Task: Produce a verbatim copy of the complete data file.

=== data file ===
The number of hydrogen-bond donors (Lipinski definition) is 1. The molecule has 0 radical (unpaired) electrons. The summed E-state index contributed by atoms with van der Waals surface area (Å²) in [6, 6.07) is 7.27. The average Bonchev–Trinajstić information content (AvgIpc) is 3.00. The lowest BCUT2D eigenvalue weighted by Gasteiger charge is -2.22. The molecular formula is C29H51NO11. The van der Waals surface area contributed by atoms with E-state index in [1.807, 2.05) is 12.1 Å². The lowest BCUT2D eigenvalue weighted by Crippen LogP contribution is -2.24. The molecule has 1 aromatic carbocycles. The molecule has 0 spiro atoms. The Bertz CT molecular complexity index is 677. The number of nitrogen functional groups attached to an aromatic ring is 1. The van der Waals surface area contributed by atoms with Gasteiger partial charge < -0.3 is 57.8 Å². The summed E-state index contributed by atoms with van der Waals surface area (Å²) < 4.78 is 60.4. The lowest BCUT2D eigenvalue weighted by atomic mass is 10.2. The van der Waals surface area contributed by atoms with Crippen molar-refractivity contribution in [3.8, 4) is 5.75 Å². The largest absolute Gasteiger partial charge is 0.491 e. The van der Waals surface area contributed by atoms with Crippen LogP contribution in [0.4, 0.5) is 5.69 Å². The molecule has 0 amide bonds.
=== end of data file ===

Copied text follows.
The number of hydrogen-bond donors (Lipinski definition) is 1. The molecule has 0 radical (unpaired) electrons. The summed E-state index contributed by atoms with van der Waals surface area (Å²) in [6, 6.07) is 7.27. The average Bonchev–Trinajstić information content (AvgIpc) is 3.00. The lowest BCUT2D eigenvalue weighted by Gasteiger charge is -2.22. The molecular formula is C29H51NO11. The van der Waals surface area contributed by atoms with E-state index in [1.807, 2.05) is 12.1 Å². The lowest BCUT2D eigenvalue weighted by Crippen LogP contribution is -2.24. The molecule has 1 aromatic carbocycles. The molecule has 0 spiro atoms. The Bertz CT molecular complexity index is 677. The number of nitrogen functional groups attached to an aromatic ring is 1. The van der Waals surface area contributed by atoms with Gasteiger partial charge < -0.3 is 57.8 Å². The summed E-state index contributed by atoms with van der Waals surface area (Å²) < 4.78 is 60.4. The lowest BCUT2D eigenvalue weighted by atomic mass is 10.2. The van der Waals surface area contributed by atoms with Crippen molar-refractivity contribution in [3.8, 4) is 5.75 Å². The largest absolute Gasteiger partial charge is 0.491 e. The van der Waals surface area contributed by atoms with Crippen LogP contribution in [0.4, 0.5) is 5.69 Å². The molecule has 0 amide bonds.